Street life in Hanoi

Leaving Hanoi after two weeks of walking the streets (mostly the Old Quarter), devouring the mind boggling array of unique street foods and enjoying massages every other day, we are ready to move on.
There is plenty more to be done in Hanoi and in the area surrounding Hanoi. Most specifically the hillside ethnic towns near Sapa, the world renowned Halong Bay with its limestone cliffs jutting out of the sea (we opted for a less touristy option which was Nimh Binh). And multiple small villages with focused industry in ceramics, noodle making and snakes. (For future trips….)
Departing vignettes of street scenes.
Groups of men, playing Ma Jong  on the side walk arre a common sight

Remember the Flintstones? Top knots are the rage among 6 months old little girls

Architecture in Hanoi is rather mixed, to say the least.

There are remnants of a Chinese-influenced past…

As well as mid 19th Century French buildings like the one on the left, juxtaposed with “modern” buildings…

Taxes are paid on the basis of square footage of land, width-wise.  So lots of extremely narrow, multi-story homes

Street vendors are omni-present, so this is a mere “wink” at this thriving commercial ecosystem

Ambulant street vendors carry heavy loads
The “motorized” version of street vendors
Transport through town is most efficient, as was the case in Port au Prince, Haiti, by motorcycle.  Here a “Xe On” driver waiting for his next ride

Motorcycle traffic is a defining characteristic of the capital.


Girls wear jackets which  cover their hands, heads + face masks, to prevent getting any kind of sun.
Let’s count the passengers… can you see 5?
Peta is known to not be the most adroit street crosser. In India she shut her eyes and held onto Ben’s sleeve with blind trust he would get her across the combination of cars, bikes, motorbikes, pedestrians, cows, and tuk tuks.
In Hanoi the threat does not come from the multiplicity of moving modes of transportation, but rather from the unending stream and seemingly impenetrable wall of motorbikes whizzing by and merging from all sides.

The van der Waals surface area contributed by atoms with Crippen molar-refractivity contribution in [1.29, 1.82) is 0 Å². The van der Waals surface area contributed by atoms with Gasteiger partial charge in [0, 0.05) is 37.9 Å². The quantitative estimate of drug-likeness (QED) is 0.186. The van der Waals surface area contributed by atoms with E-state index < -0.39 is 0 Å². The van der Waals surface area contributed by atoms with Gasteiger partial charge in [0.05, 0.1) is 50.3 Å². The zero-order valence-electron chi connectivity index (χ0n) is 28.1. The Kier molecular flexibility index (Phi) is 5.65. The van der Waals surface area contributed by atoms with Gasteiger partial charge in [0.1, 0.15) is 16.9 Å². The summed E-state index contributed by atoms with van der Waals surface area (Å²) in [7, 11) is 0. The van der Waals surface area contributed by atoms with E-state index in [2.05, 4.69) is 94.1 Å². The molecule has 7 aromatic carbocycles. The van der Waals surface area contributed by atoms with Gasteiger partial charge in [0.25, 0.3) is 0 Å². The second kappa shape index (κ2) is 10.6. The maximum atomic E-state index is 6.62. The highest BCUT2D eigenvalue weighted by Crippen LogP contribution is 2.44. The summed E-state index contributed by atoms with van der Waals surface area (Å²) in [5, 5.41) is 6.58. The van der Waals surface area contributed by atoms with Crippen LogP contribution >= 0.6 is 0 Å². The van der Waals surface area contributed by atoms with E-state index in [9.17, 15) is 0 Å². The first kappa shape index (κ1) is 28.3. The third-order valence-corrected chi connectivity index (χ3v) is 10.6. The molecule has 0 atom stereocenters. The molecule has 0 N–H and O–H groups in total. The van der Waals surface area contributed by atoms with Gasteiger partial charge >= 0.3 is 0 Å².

Ben soon discovered that the way to deal with crossing the road, is simply to boldy start walking slowly across the different lanes and trust that the motorcycles will organically weave around us, which they did consistently.
It is like being a slowly moving stone thrown into a stream. The water finds it way around the stone, like traffic goes around a cow in India And yes, Peta eventually found her inner stone.

It is normal for travellers to process new surroundings by making comparisons with their home towns.

We find ourselves comparing Hanoi more often to Granada in Nicaragua than to any other city where we have lived. One defning feature of Granada is the arcrobatic balancing of individuals and goods on bicycles. The same applies here, except to motorbikes.
Heat and humidity on a par with Granada. One difference is that Granada almost always has a cool breeze and temperature drop at the end of day. Not so here. Hot 24/7 (this time of year).

4 thoughts on “Street life in Hanoi

    1. GreenGlobalTrek Post author

      Thanks Adam so glad you like the photos. Yes, I love that particular photo as well. Not an uncommon sight!

  1. Gili

    Indeed, when crossing a busy street chock a block full of motorbikes, remember to walk at a uniform pace – it’s dangerous to stop in the middle.

    1. GreenGlobalTrek Post author

      More like moving across a river ~ winding in and out. Overwhelming at first, but then becomes the norm once you get used to it. Keep moving is key indeed.

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